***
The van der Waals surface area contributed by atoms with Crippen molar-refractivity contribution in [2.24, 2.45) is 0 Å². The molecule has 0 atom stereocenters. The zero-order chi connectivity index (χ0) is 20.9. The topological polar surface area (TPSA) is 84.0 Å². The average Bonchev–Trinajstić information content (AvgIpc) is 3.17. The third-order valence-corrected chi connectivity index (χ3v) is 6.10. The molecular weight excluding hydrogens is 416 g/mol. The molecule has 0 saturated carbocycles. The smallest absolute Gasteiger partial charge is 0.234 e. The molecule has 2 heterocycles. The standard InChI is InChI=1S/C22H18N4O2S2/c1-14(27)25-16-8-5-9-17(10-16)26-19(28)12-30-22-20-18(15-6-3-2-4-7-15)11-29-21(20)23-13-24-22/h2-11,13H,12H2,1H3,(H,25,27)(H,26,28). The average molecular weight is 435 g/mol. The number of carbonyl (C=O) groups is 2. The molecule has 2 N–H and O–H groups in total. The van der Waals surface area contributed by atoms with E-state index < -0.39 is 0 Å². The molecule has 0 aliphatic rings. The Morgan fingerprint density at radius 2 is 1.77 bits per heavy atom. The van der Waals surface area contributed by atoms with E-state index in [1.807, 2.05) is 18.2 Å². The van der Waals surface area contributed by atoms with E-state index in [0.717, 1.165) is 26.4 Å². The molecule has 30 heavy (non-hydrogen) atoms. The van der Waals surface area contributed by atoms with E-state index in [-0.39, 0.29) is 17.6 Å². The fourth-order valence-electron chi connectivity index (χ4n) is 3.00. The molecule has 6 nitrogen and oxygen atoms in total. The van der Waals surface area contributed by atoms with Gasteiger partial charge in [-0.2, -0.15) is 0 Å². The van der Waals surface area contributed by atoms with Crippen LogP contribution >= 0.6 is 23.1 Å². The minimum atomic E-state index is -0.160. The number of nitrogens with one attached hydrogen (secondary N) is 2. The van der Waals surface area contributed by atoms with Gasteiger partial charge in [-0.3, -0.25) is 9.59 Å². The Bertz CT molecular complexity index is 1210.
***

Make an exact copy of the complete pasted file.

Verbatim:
The van der Waals surface area contributed by atoms with Crippen molar-refractivity contribution in [2.24, 2.45) is 0 Å². The molecule has 0 atom stereocenters. The zero-order chi connectivity index (χ0) is 20.9. The topological polar surface area (TPSA) is 84.0 Å². The average Bonchev–Trinajstić information content (AvgIpc) is 3.17. The third-order valence-corrected chi connectivity index (χ3v) is 6.10. The molecular weight excluding hydrogens is 416 g/mol. The molecule has 0 saturated carbocycles. The smallest absolute Gasteiger partial charge is 0.234 e. The molecule has 2 heterocycles. The standard InChI is InChI=1S/C22H18N4O2S2/c1-14(27)25-16-8-5-9-17(10-16)26-19(28)12-30-22-20-18(15-6-3-2-4-7-15)11-29-21(20)23-13-24-22/h2-11,13H,12H2,1H3,(H,25,27)(H,26,28). The average molecular weight is 435 g/mol. The number of carbonyl (C=O) groups is 2. The molecule has 2 N–H and O–H groups in total. The van der Waals surface area contributed by atoms with E-state index < -0.39 is 0 Å². The molecule has 0 aliphatic rings. The Morgan fingerprint density at radius 2 is 1.77 bits per heavy atom. The van der Waals surface area contributed by atoms with E-state index in [1.807, 2.05) is 18.2 Å². The van der Waals surface area contributed by atoms with E-state index in [0.717, 1.165) is 26.4 Å². The molecule has 30 heavy (non-hydrogen) atoms. The van der Waals surface area contributed by atoms with E-state index in [-0.39, 0.29) is 17.6 Å². The fourth-order valence-electron chi connectivity index (χ4n) is 3.00. The molecule has 6 nitrogen and oxygen atoms in total. The van der Waals surface area contributed by atoms with Gasteiger partial charge in [-0.2, -0.15) is 0 Å². The van der Waals surface area contributed by atoms with Crippen LogP contribution >= 0.6 is 23.1 Å². The minimum atomic E-state index is -0.160. The number of nitrogens with one attached hydrogen (secondary N) is 2. The van der Waals surface area contributed by atoms with Gasteiger partial charge in [-0.3, -0.25) is 9.59 Å². The Bertz CT molecular complexity index is 1210.